One day last week, I looked out the back door of our house and saw a bright green hummingbird hovering and darting around the pair of pots filled with columnar cacti pictured above. Since the cacti aren’t flowering, I couldn’t figure out what the hummingbird was doing there. As I watched, I remembered that sometimes spiders have spun webs between those cacti columns. That led me to realize that the hummingbird was stealing bugs from the spiderweb.
Hummingbirds are bright, flashy, and pretty creatures. We tend to love them, and love photographing them, but that’s probably because they are so much smaller than we are. To anything their size or smaller, though, they can be a menace. Over the decades, I’ve seen dozens of hummingbird bullies, chasing others away from a feeder when there’s clearly enough nectar to share. The chittering sound they make when fighting is probably something I’ll recognize for the rest of my life because I’ve heard it so often.
The hummingbird is not afraid to take something because it can. It will drain every flower on the bush if it can, so why not take every bug in a spider’s web? They probably don’t even understand the concept of stealing.
I’ve witnessed a lot of humans who take what they want too. Some of them don’t seem to understand the concept of stealing either. This leads me to imagine that it’s human nature—but we Christians seem to think we can overcome this tendency and live in harmony with each other.
I know such harmonious behavior is possible in nature because I’ve seen images of hummingbirds sharing feeders without driving others away. But that’s not the reality for many of us. No matter how equitably we think we arrange matters in our society, some will take advantage of others’ labor, just as the hummingbird did with the spider’s web. To them, the fact that they can take that power or product is enough to make it right.
But what do the spiders think? They have less power. They can’t fight a hummingbird who zooms in and out faster than they can see, stealing an entire night’s catch and destroying the web in the process. Fight and flight (at least literally) are both impossible, so they are left to freeze…and perhaps starve.
This reflection has given me a fresh window into the power-differential aspect of the African American experience in this country, both before and after slavery was officially abolished. It has also helped me understand the plight of so many generations of women whose unacknowledged labor in the home was taken for granted over decades and centuries.
What do my hummingbird and spider ponderings bring up for you?
There are certain tribes of our indigenous people who share willingly : if you need something, say a horse for a particular job or reason and your neighbor has one, it is appropriate for you to “take it for awhile to meet your need” and you always return it. Your neighbor knows you will. You don’t necessarily ask; there is no negotiating. This concept is part of their culture. We would possibly label it borrowing. It is never considered stealing. This practice has always amazed me.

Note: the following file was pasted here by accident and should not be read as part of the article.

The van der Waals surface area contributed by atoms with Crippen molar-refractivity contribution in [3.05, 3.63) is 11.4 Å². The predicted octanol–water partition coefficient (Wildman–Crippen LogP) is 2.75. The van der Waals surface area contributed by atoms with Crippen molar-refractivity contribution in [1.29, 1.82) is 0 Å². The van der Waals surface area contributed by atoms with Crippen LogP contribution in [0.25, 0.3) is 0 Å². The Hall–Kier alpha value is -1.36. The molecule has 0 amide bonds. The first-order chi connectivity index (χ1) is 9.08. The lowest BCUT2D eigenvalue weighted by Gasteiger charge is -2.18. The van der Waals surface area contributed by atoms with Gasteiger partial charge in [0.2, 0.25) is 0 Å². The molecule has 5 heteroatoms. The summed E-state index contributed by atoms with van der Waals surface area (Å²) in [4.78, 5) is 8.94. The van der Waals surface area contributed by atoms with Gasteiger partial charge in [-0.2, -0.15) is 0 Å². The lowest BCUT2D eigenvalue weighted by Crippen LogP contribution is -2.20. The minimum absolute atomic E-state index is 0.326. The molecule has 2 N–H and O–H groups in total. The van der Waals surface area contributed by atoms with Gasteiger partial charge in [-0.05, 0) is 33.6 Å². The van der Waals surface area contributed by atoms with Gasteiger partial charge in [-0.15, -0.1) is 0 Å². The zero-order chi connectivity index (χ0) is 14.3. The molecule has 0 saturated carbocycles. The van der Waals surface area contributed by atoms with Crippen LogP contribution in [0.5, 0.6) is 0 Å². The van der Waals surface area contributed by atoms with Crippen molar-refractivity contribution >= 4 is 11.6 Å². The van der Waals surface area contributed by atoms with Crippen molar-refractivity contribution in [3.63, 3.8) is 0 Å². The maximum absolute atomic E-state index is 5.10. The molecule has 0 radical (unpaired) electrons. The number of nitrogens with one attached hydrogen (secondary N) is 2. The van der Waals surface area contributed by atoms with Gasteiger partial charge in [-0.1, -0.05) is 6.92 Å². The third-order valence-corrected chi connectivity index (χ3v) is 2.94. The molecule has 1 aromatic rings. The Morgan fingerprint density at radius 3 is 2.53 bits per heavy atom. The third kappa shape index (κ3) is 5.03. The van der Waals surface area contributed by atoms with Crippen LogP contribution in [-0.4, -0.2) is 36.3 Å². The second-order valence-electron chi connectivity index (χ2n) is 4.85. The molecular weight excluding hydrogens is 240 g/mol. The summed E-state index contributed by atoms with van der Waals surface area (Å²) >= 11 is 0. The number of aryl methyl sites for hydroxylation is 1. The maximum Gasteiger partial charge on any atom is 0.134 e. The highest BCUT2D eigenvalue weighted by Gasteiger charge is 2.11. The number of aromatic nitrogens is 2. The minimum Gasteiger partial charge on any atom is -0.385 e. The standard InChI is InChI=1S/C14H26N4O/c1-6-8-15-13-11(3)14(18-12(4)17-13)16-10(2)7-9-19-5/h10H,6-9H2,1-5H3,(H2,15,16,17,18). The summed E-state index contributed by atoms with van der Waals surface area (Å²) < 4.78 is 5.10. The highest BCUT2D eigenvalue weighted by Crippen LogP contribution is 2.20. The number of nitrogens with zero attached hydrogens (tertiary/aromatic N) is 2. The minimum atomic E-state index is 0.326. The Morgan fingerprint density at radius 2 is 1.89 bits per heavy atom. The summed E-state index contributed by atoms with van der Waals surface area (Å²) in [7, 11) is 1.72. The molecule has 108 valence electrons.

It is difficult for me to impose human interpretations and labels on animal behaviors. The hummingbird in the spider web possibly has other interpretations?
Thank you, Jane, for reminding me of the challenges of anthropomorphizing animals’ actions. I am aware of the indigenous history of borrowing and loaning, but hadn’t thought of it in these terms. Reflecting on your feedback, I find myself thinking about how much our cultures influence our behaviors and thus what we consider possible. Thank you for expanding my horizons yet again!
I am a vegetarian because I hate the idea of destroying the life of another but it is not possible to exist without negatively impacting some other form of life. Perhaps the best that I can do is to be aware of it and try to do the least harm possible and be grateful for what is possible. Was it Sartre who wrote that one cannot act without getting your hands dirty?
I wonder about the scripture about God’s Holy Mountain. What does this say about human yearnings.
Thank you for sharing your perspective, Jen. Your use of the word “destroying” got me wondering if perhaps “recycling” might be a better choice…because yes, everything we do has an impact on everything else. I think of the produce from my garden, and how some of it ends up back in the compost bin because of frost or pest damage, or overgrowth because I leave town for a few days. I think of the tradition amongst some Native Americans to thank every animal they kill for food. I imagine you’re thinking of Isaiah 11:9, and the ideal that “they shall not hurt or destroy on all God’s holy mountain.” Yes, we are a long way from that…and yet our bodies were created to consume other elements of God’s creation (whether meat or fruits). It is a paradox indeed. Thank you for your thought-provoking response!